New law addresses Cave Creek recommendations
New law addresses Cave Creek inquiry recommendations
Legislation has been passed to implement recommendations from the Noble report into the Cave Creek tragedy, Justice Minister Phil Goff said today.
“The Crown Organisations (Criminal Liability) Act removes the Crown’s exemption from prosecution for offences under the Building Act 1991 and the Health and Safety in Employment Act 1992.
“This was the key recommendation of Judge Graeme Noble in he report into the Cave Creek tragedy in which fourteen people died when a Department of Conservation viewing platform collapsed in 1995.
“The legislation changes the longstanding principle that the Crown is immune from criminal prosecution.
“The Government believes there is no justification for allowing its departments to be exempt from health and safety and building laws that we require every other New Zealand business to abide by.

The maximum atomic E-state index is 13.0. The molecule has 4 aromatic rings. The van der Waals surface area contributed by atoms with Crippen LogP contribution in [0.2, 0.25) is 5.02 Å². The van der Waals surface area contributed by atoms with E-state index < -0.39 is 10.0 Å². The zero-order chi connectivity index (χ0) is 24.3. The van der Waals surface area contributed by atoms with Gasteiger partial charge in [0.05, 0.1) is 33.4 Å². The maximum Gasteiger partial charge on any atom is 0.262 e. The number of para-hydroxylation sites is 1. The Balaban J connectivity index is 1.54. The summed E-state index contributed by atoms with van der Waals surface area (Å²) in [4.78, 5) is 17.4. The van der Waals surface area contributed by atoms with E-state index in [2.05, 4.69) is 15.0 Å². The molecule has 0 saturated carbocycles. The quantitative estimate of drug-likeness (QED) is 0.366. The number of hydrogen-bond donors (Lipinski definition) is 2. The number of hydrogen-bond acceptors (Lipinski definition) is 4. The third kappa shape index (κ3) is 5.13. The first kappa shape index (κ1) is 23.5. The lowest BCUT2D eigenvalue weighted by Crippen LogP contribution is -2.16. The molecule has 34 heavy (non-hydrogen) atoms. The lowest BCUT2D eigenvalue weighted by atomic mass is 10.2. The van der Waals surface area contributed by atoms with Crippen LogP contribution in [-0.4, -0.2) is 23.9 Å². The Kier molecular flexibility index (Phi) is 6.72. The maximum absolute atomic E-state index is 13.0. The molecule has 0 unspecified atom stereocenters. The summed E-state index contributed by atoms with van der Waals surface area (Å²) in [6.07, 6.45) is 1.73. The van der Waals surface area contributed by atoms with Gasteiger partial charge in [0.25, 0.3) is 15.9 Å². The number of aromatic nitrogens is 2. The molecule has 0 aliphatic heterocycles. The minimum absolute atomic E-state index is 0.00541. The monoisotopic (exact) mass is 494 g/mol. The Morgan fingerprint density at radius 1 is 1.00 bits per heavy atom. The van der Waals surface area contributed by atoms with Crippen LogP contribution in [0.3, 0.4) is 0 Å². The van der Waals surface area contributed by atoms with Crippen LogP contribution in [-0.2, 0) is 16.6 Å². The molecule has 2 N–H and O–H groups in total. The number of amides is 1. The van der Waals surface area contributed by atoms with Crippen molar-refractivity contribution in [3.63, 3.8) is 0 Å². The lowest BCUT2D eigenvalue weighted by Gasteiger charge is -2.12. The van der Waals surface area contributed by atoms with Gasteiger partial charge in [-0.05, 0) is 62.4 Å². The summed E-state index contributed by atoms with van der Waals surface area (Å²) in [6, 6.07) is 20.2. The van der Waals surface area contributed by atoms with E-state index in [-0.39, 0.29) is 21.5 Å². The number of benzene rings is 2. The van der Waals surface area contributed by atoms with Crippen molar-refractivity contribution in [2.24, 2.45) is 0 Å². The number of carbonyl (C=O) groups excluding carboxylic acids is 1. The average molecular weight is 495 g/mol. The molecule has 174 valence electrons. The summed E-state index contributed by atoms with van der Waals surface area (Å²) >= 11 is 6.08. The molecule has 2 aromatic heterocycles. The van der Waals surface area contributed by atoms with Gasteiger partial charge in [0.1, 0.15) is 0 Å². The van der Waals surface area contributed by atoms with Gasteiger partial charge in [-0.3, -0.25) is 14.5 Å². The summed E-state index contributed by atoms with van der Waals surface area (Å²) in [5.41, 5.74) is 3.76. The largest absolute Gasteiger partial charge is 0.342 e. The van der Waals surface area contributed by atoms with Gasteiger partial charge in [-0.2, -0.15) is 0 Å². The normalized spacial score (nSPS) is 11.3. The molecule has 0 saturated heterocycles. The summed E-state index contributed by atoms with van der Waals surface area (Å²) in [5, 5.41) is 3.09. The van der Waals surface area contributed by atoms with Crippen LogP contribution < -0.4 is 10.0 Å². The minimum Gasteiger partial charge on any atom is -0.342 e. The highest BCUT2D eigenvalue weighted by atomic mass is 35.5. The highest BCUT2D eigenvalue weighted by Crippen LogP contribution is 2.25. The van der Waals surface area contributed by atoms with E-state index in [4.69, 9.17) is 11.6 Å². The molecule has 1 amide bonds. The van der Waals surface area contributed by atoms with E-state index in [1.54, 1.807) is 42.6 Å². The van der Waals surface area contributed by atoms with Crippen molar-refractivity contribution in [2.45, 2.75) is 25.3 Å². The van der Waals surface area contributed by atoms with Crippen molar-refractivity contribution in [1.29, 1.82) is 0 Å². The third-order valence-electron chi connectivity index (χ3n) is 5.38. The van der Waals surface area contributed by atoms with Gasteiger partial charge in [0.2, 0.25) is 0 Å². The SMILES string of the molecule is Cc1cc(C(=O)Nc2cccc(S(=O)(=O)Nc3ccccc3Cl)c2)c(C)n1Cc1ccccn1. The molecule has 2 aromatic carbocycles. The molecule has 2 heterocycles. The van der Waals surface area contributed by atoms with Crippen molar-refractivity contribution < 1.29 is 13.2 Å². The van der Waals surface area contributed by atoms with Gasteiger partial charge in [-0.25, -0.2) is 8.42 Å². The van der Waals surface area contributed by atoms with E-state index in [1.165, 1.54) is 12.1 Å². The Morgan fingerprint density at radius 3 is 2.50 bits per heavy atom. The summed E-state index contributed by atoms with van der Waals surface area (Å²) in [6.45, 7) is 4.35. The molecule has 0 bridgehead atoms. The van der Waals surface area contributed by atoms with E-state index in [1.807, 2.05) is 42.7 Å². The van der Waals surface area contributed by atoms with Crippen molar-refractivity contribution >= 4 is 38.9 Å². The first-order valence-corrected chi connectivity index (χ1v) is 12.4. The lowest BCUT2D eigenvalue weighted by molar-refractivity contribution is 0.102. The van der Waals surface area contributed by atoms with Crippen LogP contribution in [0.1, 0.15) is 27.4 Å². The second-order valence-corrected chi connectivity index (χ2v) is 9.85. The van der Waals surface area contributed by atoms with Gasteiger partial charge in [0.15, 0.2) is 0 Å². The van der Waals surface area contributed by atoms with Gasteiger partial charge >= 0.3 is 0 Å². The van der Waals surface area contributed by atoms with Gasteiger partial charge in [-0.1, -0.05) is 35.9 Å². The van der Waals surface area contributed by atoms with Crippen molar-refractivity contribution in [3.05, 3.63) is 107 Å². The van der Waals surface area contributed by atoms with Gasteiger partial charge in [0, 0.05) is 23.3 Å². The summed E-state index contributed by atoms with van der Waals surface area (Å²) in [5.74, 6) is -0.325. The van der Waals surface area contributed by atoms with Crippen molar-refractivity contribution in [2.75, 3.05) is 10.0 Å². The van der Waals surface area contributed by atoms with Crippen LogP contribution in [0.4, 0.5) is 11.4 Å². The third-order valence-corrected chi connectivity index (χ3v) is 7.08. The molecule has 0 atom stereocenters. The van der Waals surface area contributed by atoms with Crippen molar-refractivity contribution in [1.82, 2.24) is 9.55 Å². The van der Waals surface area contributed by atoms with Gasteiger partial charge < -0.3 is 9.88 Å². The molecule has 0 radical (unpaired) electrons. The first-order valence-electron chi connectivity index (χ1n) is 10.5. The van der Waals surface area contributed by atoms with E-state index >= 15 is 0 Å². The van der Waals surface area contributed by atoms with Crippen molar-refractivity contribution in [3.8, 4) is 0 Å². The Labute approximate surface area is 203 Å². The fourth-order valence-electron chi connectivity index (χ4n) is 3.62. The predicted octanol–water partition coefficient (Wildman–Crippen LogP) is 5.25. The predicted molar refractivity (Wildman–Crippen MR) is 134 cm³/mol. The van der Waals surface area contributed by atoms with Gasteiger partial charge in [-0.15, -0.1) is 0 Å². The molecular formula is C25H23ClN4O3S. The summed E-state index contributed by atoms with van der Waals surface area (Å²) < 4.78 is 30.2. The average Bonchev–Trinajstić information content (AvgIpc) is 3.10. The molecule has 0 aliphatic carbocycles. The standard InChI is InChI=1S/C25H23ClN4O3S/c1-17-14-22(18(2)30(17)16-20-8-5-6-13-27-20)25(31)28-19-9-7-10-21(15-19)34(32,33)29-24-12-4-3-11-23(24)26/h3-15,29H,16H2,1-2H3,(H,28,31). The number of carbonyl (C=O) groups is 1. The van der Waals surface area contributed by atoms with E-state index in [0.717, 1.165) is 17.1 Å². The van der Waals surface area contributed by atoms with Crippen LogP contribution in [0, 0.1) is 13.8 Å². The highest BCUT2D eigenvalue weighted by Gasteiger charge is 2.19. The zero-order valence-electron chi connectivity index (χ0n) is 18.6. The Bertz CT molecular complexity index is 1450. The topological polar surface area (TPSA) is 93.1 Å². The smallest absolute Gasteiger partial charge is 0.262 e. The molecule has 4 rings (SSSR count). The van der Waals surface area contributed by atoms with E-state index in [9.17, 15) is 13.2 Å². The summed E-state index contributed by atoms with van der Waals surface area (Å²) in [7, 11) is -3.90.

“While Government departments and other Crown-related organisations have been required to comply with the building and health and safety in employment laws, it has not been possible to prosecute these organisations for offences under either act.
“The removal of the exemption will provide incentives for the Crown to avoid instances of systemic failure (an aspect highlighted in the Noble report) and will provide for greater accountability if a breach does occur.
“A court will be able to order the payment of reparation to victims while it can also make remedial orders instructing the Crown to address the problem which led to the offence.
“Provisions in the Building and Health and Safety in Employment Acts that make senior management with a body corporate personally liable in certain circumstances will also apply to senior management in Crown organisations.
“Cave Creek was a terrible tragedy that must not be allowed to happen again. I am confident this legislation creating greater accountability for the Crown will help towards avoiding another tragedy of this nature in the future,” Mr Goff said.